WHAT OUR NETWORX CONTRACTOR DID FOR US: Installed a new 2-stage gas furnace and 13-SEER air conditioner. Removed and disposed of the old units.
WHY WE CHOSE HIM: Professionalism, knowledge of his field, excellent price.
Why did I replace our furnace? Quite simply, I didn’t have any real choice. When our annual furnace inspection was done, the inspector said that the heat exchanger was cracked and he had to shut it down -- which I guess he was required to do by code – telling us, “You need to replace it.” The home is about 15 years old, so we decided, “Well, if we’re getting the furnace done, we might as well replace the air conditioner at the same time, because it’s the same age.”
To find a contractor, I went online and quite frankly, just stumbled on the Networx site. One of the contractors that I was referred to, Service First Heating and Cooling, came out and I interviewed him. My first impression was that he was very professional. Then, based on his estimate of what the work would cost, I did additional research online with model numbers of the units so I could do a side-by-side comparison of what I was being charged with the other bid I’d received. I found that the price he had given me was actually the best that I could find, so I went with his company.
They replaced our furnace and our air conditioning system and took the old units away. We ended up going with a Coleman 2-stage furnace (gas like the original) and a 13-SEER air conditioner. So far, as of the beginning of October, we’ve only used the furnace. They tested the A/C before they left, but we won’t actually use that for 6 months or so.
The important thing about the 2-stage furnace versus the single stage is that the single stage is like a car with only 2 options – full speed or nothing. The 2-stage, on the other hand, initially comes on using less power and less gas; then it runs for 10 minutes and if it reaches the proper temperature, then it shuts off. If ithe house is especially cold, after 10 minutes it steps up to a more forceful setting – the fan goes higher or more gas comes out and it heats up more quickly, but in a relatively mild climate such as ours in western Washington, you don’t often need that 2nd stage. As a result, it ends up being quite economical, according to what I read on the internet.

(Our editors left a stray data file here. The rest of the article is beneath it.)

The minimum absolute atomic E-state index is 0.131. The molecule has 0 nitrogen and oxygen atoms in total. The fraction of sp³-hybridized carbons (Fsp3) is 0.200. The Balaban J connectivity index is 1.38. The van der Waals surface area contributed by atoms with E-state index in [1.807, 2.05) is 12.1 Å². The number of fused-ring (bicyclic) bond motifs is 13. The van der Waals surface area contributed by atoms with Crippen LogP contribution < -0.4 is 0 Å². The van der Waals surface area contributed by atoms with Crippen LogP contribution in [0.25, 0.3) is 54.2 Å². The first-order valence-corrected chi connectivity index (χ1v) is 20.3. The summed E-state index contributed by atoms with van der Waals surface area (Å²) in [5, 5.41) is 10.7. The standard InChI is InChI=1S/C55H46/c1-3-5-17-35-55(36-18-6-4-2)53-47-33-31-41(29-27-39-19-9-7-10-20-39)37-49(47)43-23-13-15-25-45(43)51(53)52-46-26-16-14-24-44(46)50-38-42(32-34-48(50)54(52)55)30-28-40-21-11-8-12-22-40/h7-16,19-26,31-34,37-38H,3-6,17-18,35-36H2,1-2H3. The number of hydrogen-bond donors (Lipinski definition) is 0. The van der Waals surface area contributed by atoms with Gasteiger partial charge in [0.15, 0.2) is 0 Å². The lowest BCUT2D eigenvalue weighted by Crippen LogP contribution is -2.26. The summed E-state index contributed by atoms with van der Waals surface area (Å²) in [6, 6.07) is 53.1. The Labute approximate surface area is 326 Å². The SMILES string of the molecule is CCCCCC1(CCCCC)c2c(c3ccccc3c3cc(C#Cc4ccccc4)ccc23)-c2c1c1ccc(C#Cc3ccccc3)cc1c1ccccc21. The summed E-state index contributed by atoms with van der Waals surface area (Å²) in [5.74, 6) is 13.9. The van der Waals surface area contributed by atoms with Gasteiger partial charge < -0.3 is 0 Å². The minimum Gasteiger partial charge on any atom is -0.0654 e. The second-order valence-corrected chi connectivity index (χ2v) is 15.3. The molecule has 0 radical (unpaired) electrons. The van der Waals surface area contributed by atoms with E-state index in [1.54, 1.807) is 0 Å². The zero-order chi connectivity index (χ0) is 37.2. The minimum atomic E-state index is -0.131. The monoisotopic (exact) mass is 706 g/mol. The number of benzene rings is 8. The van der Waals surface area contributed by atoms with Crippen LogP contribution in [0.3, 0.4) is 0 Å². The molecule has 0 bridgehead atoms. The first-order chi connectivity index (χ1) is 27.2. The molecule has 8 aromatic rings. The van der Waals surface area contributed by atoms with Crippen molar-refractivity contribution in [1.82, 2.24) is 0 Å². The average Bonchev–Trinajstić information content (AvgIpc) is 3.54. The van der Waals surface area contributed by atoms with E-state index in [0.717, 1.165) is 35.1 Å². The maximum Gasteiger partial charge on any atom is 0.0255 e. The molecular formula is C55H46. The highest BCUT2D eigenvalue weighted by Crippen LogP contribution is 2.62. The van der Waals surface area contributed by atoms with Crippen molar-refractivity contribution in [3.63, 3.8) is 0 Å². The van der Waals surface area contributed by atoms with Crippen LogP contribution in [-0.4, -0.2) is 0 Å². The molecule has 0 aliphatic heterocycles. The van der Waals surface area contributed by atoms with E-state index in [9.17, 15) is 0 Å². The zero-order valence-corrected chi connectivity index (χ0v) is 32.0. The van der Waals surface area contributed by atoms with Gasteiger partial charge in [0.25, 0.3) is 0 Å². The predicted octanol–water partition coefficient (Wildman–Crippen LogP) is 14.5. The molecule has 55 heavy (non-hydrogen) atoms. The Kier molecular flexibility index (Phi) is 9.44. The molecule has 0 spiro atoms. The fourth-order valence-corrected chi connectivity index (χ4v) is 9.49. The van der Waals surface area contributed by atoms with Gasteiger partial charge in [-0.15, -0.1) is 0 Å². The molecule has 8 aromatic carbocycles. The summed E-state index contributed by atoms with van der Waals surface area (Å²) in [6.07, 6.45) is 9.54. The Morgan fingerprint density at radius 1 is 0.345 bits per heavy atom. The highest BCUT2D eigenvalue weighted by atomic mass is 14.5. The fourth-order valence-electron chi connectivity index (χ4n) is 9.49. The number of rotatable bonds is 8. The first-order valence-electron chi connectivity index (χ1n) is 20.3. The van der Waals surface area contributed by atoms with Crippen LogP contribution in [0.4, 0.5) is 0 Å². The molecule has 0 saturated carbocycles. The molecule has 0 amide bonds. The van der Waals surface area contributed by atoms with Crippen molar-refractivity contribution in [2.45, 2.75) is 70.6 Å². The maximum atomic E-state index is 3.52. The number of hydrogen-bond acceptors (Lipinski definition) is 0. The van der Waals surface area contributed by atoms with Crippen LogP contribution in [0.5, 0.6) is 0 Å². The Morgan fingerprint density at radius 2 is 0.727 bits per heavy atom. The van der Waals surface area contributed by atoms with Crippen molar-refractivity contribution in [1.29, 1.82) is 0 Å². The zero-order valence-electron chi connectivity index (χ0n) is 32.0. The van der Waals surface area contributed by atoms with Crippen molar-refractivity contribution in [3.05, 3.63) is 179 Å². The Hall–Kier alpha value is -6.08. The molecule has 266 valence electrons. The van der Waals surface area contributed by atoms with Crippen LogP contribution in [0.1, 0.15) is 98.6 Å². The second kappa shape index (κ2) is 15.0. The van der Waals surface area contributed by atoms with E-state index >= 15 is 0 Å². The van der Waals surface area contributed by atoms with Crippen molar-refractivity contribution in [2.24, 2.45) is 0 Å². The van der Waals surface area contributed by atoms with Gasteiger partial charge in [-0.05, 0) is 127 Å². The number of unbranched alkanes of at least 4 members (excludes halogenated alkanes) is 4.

Service First said, “If you like to do research, I suggest you read about the 2-stage, because it’s more economical. It’s not either on full blast or completely off. Here’s the difference in cost between the 2 units. Make your decision and let me know what you want to do.” I’d never heard of 2-stage furnaces before and was impressed by his suggestion. The other contractor didn’t even mention the subject.
We bought to retire up in Washington, but who knows if we’re staying in this home or not? In the interim, though, we’ve got a really good unit, which we’re happy with, and if the subject ever comes up during resale, it’s got a 15-year warranty.
This particular vendor is a family-run business, about 15 years old. We just had our gas fireplace serviced by one of his sons because we‘re so pleased with the furnace. The fireplace hadn’t been taken care of since the home was built, either.
When you need to hire a contractor, interview the person and have them come out to your place because very often you can read people when you see them face to face. Having been in banking and lending for 40 years, I can read people fairly well. Get a good feel for whether you think the contractor is honest and trustworthy or not by looking at how the individual presents themselves and whether they take care of their vehicle and their equipment. That will give you a clue as to whether they’ll do a good job or be kind of sloppy. When I was in the military many years ago, I found that people who dress sloppy tend to be sloppy troopers.
I’d also verify their business license. Read the online reviews ... but keep in mind this axiom of sales: People who are going to complain, complain; people that are happy often don’t say anything. Finally, pay attention to price but remember, cheapest isn’t necessarily the best.